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If you ever saw an episode of the Are you being served ? TV series then you will already be familiar with the department store known as Rossiters which played such an important part in the life of Paignton for over 150 years. It is believed that the writers of the show, David Croft and Jeremy Lloyd based their format for the series on this particular store after getting to know Rossiters while working in the town during a summer season at the local theatre.

The shop - and its staff - were the subject of innumerable jokes during its run from  1972 to 1985 but there was nothing funny about the business face of the company in Paignton - or Paington as it was then called in Victorian times  In 1858, at a time when Paignton was little more than a country village, a drapery shop  was founded in Winner Street by two sisters, daughters of a local farmer - Sarah and Jane Rossiter.

Jane Rossiter The Rossiters shop in Winner Street Sarah Rossiter
Jane Rossiter

aged 26 when she founded the business with her sister, Sarah

The Winner Street Drapery shop in the 1850s
Sarah Rossiter

aged 28 when she founded the business with her sister


The career pattern of the Rossiter sisters is remarkably similar to that of Marianne Gush and her  sister who founded Gush and Son in Budleigh Salterton in 1842.  (Go to BudleighinKelly1939Commercial to read the story of Gush & Son). We tend to think of Victorian women as financially dependent, timid and incapable of business acumen. Both Jane and Sarah were married within a few months of their shop opening its doors and  set about founding a family dynasty which would steer the business very successfully for many years to come. Jane retired at the time of her marriage and played no further part in the business.


Over time, the business outgrew the little shop in Winner Street where the owners , their families and their staff had lived over the shop. Sarah and her family moved to Palace Avenue, Paignton's main shopping street, in 1888, and over the years,  acquired adjacent shops to enlarge their premises still further, making room for the new "departments they were gradually adding. In 1934, the family partnership was converted into  a private limited company with four directors including Sarah Rossiter's son "Mr Frank"  who, as the 1901 census shows. followed the family tradition in living above the shop at 7 Palace Avenue.

Sarah married a distant cousin, Robert Tucker Rossiter who was a Master mariner and so was often absent from home for long periods. Thus, in an age when a woman's property passed automatically to her husband upon marriage, Sarah remained free to make business decisions on her own behalf and this she did with great skill.  In 1908, Rossiter and Son (as the Company was then known) celebrated its 50th anniversary. In 1934, the family partnership was converted into  a private limited company with four directors including Sarah Rossiter's son " Mr Frank" - Sarah  herself having died in 1923 aged 93.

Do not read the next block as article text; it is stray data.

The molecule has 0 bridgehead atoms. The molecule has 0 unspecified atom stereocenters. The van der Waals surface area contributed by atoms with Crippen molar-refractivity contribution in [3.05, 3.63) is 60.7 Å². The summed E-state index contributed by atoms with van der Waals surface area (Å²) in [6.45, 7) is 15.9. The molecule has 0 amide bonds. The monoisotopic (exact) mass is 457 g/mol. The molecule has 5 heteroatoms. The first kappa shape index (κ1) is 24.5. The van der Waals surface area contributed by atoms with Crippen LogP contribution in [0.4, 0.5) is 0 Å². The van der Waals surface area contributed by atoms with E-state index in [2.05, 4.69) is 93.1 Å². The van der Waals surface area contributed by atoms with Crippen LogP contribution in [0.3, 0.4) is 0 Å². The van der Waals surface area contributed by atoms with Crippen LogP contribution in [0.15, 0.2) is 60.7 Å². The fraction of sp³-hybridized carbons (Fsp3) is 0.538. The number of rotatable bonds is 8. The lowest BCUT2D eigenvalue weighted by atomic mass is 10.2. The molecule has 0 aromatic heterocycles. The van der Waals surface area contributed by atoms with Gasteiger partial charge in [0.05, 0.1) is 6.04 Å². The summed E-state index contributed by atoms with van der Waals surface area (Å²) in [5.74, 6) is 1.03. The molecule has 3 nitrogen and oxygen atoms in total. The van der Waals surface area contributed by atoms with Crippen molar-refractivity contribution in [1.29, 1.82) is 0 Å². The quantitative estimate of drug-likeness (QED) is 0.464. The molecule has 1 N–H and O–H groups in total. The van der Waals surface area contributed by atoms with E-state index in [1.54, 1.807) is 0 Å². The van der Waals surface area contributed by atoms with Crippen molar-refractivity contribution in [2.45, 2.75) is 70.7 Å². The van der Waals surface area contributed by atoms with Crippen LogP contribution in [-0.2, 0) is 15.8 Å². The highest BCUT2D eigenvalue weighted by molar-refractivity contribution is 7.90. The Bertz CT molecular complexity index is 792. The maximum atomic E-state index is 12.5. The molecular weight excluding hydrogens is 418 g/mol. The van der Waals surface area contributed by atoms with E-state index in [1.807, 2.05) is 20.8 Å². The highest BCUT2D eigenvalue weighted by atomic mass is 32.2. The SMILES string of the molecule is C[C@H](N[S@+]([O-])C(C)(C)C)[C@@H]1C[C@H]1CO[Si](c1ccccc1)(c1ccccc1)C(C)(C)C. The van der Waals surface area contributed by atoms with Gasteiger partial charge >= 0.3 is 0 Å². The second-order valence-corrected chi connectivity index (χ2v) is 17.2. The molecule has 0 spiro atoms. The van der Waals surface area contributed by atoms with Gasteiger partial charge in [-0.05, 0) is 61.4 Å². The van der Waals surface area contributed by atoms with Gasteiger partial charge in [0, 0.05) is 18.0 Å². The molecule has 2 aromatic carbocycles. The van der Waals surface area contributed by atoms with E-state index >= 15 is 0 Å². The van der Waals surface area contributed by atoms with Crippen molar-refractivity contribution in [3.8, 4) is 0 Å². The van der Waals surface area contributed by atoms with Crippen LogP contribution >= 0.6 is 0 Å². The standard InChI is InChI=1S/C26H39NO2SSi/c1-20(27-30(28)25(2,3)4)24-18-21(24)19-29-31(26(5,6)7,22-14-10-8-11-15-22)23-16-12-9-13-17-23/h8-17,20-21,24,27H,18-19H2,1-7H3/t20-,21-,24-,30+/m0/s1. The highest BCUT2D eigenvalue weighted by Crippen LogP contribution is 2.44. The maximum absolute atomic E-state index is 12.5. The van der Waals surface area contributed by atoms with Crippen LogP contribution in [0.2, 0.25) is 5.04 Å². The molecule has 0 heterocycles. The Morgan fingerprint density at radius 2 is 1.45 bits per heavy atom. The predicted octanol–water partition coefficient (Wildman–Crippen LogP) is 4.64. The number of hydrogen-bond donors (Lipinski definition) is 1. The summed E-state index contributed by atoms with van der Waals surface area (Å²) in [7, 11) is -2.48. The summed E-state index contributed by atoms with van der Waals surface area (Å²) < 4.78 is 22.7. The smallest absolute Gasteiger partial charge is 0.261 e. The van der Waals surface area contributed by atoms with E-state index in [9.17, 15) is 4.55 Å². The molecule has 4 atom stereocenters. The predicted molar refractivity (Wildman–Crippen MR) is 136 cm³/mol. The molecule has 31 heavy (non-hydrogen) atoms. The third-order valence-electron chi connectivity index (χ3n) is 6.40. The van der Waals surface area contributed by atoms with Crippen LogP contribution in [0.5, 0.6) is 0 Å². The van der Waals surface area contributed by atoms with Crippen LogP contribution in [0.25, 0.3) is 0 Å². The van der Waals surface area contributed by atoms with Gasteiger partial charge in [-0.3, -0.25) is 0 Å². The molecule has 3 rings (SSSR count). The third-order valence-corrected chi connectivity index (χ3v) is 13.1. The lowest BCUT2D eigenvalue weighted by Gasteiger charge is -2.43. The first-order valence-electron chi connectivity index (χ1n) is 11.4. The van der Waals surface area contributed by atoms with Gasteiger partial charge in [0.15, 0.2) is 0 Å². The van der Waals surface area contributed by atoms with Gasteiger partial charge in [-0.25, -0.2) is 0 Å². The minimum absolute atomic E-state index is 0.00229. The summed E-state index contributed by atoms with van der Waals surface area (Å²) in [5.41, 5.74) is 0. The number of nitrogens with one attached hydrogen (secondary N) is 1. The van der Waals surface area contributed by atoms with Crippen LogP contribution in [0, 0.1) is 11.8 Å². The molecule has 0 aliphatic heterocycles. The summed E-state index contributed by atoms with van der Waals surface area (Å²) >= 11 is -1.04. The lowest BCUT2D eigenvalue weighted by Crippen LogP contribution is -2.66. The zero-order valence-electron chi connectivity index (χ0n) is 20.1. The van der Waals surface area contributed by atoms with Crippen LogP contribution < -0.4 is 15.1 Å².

Rossiter's shop in Palace Avenue in 1911
The Palace Avenue shop in 1911 dressed for the Coronation celebrations of King George V

This article is based on material included in the History of Rossiters produced in conjunction with the firm's centenary which was celebrated in 1958. At that time, it seemed as though the store would still be there in a hundred years' time, in the heart of Paignton  but it was not to be. Other areas,  notably Plymouth and Exeter built vast new shopping centres to replace those destroyed in the blitz. These were large enough to support a whole "day out" - an attractive proposition to the people of Paignton for whom neither town were far away and who were introduced to the variety and spectacle of nation-wide household names in the High Streets of both places. Paignton - and Rossiters lost ground rapidly in the shopping stakes - and almost overnight, that most precious commodity "foot-fall" disappeared to re-emerge in the new Plymouth shopping centre which boasted not one department store but several. The final blow was delivered by the popularity of internet shopping. The writing was soon on the wall and in spite of a huge effort on the part of the family and the entire staff, the inevitable happened and Rossiters had to close its doors on 31st January 2009 when 29 full-time staff and 62 part timers lost their jobs, including Nigel Rossiter, a grandson of Sarah's who had been in charge of the store for 30 years.


In the final days, everything was put up for sale including the display features and the building itself. One winders if they managed to sell the overhead "railway" which carried payments to the Accounts Office and flew back a few seconds later with change and a receipt.

Rossiters - A horse-drawb delivery vehicle
Rossiters were very proud of their company history and had a number of these old photographs on show in the store.


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